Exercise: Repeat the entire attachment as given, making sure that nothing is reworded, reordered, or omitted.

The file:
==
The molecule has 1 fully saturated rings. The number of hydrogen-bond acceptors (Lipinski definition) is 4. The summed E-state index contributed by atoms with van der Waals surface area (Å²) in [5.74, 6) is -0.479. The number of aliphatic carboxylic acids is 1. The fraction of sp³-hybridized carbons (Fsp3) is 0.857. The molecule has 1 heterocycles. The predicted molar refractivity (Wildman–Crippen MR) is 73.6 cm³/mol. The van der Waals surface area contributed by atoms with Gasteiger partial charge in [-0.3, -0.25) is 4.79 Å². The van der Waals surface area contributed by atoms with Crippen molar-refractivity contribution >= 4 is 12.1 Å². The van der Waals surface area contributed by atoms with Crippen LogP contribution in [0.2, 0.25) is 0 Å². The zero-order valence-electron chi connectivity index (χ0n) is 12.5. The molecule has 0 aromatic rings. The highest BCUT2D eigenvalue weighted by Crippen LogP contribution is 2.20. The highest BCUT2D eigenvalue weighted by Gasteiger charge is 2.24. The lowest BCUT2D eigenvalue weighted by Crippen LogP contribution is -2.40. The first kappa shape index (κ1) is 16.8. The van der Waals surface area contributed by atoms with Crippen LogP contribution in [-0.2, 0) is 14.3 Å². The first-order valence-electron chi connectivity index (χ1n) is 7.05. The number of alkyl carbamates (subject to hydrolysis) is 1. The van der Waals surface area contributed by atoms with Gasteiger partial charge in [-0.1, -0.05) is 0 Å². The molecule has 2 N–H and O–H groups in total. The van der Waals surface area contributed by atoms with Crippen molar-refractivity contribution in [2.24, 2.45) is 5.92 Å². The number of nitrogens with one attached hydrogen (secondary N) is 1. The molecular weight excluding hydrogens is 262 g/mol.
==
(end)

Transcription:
The molecule has 1 fully saturated rings. The number of hydrogen-bond acceptors (Lipinski definition) is 4. The summed E-state index contributed by atoms with van der Waals surface area (Å²) in [5.74, 6) is -0.479. The number of aliphatic carboxylic acids is 1. The fraction of sp³-hybridized carbons (Fsp3) is 0.857. The molecule has 1 heterocycles. The predicted molar refractivity (Wildman–Crippen MR) is 73.6 cm³/mol. The van der Waals surface area contributed by atoms with Gasteiger partial charge in [-0.3, -0.25) is 4.79 Å². The van der Waals surface area contributed by atoms with Crippen molar-refractivity contribution >= 4 is 12.1 Å². The van der Waals surface area contributed by atoms with Crippen LogP contribution in [0.2, 0.25) is 0 Å². The zero-order valence-electron chi connectivity index (χ0n) is 12.5. The molecule has 0 aromatic rings. The highest BCUT2D eigenvalue weighted by Crippen LogP contribution is 2.20. The highest BCUT2D eigenvalue weighted by Gasteiger charge is 2.24. The lowest BCUT2D eigenvalue weighted by Crippen LogP contribution is -2.40. The first kappa shape index (κ1) is 16.8. The van der Waals surface area contributed by atoms with Crippen LogP contribution in [-0.2, 0) is 14.3 Å². The first-order valence-electron chi connectivity index (χ1n) is 7.05. The number of alkyl carbamates (subject to hydrolysis) is 1. The van der Waals surface area contributed by atoms with Gasteiger partial charge in [-0.1, -0.05) is 0 Å². The molecule has 2 N–H and O–H groups in total. The van der Waals surface area contributed by atoms with Crippen molar-refractivity contribution in [2.24, 2.45) is 5.92 Å². The number of nitrogens with one attached hydrogen (secondary N) is 1. The molecular weight excluding hydrogens is 262 g/mol.